Controversial Shoulder Surgery Could Benefit First-time Dislocation Patients

by VR Sreeraman on  March 10, 2008 at 5:30 PM General Health News
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Controversial Shoulder Surgery Could Benefit First-time Dislocation Patients
A new study has found that a controversial shoulder surgery, known as arthroscopic surgery, can successfully benefit young, athletic, first-time shoulder dislocation patients in the long term.

The study conducted by Major Brett Owens, MD, of Williams Beaumont Army Medical Center in El Paso, Texas, also found that surgery had an upper hand on conservative methods, in yielding excellent results for highly active patients.

"In young, active patients, there were statistics as high as 92 percent that they would dislocate their shoulder again when conservative approaches like rest and immobilization in a sling were used. If we had an operation with a 90 percent failure rate, we would abandon the procedure. My thought was, why should we embrace a treatment with such a high failure rate," said Robert A. Arciero, MD, of the Keller Army Hospital in West Point, NY.

Since 1993, Arciero had started performing arthroscopic surgery on young military cadets who suffered their first shoulder dislocation. While the short-term results were found to be excellent, it was unknown how these patients would fare over the years.

"We decided to examine these patients' long-term results. We found that these patients maintained their health and active lifestyle. Surgery for this group of patients was durable and provided excellent shoulder function and a high activity level even after 10 years," said Owens.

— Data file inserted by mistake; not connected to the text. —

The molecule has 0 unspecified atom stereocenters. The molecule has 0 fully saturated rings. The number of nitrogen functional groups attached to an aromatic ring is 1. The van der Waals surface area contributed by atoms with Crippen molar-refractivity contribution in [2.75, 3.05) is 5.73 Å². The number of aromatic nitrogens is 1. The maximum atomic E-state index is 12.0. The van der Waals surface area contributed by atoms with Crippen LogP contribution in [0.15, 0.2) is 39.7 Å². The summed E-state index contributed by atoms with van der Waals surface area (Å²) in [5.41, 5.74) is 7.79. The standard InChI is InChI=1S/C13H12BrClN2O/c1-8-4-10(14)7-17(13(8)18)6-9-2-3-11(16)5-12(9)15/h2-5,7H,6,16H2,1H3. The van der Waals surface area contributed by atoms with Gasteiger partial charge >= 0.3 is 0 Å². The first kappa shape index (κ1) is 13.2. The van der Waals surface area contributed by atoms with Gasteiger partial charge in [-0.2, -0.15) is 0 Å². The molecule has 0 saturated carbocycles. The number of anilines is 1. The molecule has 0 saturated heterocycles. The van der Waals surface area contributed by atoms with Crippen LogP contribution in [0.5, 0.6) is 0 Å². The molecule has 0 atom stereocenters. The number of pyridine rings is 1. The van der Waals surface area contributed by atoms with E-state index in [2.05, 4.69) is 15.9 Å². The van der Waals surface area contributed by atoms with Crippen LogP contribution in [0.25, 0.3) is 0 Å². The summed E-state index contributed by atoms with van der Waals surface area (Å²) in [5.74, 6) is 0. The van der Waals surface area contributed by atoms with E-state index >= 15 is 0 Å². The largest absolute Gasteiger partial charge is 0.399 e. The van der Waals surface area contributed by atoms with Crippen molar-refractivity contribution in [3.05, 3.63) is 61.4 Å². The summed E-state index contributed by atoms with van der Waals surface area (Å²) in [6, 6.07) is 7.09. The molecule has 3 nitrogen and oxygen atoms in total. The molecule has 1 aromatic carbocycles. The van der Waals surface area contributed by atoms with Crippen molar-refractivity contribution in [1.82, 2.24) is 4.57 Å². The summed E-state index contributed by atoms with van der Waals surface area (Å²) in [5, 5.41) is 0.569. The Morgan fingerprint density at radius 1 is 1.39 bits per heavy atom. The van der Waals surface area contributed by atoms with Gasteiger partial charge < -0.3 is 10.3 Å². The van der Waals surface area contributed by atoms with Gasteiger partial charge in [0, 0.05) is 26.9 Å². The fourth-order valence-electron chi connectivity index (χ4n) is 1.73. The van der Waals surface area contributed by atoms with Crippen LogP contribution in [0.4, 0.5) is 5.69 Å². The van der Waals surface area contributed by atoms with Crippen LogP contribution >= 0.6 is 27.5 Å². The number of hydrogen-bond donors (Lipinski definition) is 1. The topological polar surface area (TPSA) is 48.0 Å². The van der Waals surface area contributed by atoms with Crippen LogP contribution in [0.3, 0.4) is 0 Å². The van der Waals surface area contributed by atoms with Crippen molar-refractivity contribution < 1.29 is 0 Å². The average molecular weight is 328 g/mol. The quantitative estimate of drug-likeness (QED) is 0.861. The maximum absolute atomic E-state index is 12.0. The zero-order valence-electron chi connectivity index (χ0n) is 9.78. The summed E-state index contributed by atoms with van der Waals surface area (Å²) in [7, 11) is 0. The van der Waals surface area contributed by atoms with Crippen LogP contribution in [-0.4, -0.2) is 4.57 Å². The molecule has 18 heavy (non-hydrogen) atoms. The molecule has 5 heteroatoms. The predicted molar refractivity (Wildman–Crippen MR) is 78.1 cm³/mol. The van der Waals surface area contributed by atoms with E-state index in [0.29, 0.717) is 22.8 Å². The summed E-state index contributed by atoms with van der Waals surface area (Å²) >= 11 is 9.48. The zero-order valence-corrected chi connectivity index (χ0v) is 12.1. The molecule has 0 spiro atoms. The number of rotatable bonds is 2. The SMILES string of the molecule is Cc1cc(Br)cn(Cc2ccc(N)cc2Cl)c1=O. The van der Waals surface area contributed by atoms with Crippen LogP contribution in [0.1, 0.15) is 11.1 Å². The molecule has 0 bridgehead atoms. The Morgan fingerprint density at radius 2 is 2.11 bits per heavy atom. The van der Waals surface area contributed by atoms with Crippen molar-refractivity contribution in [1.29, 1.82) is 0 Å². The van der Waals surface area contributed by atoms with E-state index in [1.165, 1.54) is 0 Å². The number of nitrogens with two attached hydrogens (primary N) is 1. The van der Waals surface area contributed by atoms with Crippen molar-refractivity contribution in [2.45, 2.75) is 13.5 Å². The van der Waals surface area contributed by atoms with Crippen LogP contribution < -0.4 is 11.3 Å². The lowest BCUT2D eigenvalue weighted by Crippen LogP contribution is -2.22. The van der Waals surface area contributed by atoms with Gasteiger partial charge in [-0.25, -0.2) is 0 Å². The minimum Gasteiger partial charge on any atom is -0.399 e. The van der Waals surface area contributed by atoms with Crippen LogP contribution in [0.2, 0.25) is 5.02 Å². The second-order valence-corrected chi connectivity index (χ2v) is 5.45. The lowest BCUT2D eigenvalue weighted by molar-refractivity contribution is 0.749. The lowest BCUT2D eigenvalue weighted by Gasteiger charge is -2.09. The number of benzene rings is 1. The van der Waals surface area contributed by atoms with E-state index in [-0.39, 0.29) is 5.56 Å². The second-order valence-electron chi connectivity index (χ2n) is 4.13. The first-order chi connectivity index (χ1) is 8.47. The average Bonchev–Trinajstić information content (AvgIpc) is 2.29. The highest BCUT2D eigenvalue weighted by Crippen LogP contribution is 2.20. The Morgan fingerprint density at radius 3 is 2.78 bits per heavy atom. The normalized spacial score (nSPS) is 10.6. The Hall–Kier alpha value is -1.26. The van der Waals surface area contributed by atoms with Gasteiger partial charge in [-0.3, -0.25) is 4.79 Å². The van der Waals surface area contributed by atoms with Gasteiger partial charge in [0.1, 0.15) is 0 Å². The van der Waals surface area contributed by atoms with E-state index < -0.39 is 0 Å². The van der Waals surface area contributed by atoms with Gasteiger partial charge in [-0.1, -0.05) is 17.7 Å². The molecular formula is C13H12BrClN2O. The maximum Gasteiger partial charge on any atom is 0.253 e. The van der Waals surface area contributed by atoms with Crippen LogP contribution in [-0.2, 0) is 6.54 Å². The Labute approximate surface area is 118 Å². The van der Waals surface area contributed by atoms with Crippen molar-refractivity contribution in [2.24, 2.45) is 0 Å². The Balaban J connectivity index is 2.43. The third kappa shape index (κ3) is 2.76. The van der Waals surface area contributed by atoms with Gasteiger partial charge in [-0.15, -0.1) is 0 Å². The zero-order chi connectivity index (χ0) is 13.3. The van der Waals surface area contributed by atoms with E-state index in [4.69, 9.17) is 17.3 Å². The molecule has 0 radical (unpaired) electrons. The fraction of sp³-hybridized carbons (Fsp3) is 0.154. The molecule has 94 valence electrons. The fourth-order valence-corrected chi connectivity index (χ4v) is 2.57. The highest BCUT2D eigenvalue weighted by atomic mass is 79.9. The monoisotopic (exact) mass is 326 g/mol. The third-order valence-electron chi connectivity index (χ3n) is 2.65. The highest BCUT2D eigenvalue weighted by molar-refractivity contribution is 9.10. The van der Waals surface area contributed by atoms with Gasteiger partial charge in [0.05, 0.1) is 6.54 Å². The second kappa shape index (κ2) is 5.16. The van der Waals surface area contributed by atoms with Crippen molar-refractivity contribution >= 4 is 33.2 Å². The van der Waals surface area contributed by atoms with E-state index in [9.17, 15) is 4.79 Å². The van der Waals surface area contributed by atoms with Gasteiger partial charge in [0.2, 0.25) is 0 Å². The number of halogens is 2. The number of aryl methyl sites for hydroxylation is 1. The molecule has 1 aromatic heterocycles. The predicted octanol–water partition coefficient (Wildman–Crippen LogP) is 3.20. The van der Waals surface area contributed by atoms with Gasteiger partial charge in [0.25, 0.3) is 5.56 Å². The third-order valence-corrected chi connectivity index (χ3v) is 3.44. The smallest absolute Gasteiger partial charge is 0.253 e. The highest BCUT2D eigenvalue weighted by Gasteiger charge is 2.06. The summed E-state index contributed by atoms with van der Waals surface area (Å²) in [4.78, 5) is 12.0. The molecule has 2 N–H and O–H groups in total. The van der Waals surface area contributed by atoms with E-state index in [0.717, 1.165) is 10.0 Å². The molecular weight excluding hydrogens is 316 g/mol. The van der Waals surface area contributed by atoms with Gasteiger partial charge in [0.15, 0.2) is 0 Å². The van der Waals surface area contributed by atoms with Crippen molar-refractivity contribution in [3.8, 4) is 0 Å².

The researchers examined 39 patients (40 shoulder operations) and observed their average follow-up to be 11.7 years. They evaluated the patients with patient-derived outcomes measures and asked to compare their repaired shoulder to its function level pre-injury and if they would be likely to have the surgery again. Besides, they were also physically examined with a number of tests, including, how many push-ups they completed in two minutes and performance on the Army Physical Fitness Test.

On the whole, it was found that the patients maintained excellent use of their shoulder. The mean American Shoulder and Elbow Surgeons score was 90.9. The patients compared their repaired shoulders' function to the pre-injury function.

It was found that the average response was 93 percent. The study also found that the average score was 9.1, while responding to whether they would have the surgery again with 10 being "very likely."

In terms of athletic ability, it was found that the average number of push-ups performed in 2 minutes was 72.8 as against 77.7 prior to their injuries. Also the mean score of the Army Physical Fitness Test was found to be 282.2 out of a possible 300.

The study also noted five patients who had eight further dislocations, all of which occurred during athletic activity, for a failure rate of 10 percent long-term.

"Certainly our study proves that for this group of patients, young, athletic cadets unable to modify their activity level, arthroscopic surgery for first-time dislocations is successful both short and long-term. This treatment allowed our patients to return to sports, graduate from the military academy and engage in active duty military obligations. It may not be the approach that should be taken for a person who lives a sedentary lifestyle, but this could be applicable to the young, 15-25-year-old athlete, who is at high risk for recurrent instability and compromised function," said Dr. Owens.

The study was released at the 2008 American Orthopaedic Society for Sports Medicine Specialty Day at The Moscone Center.

Source: ANI

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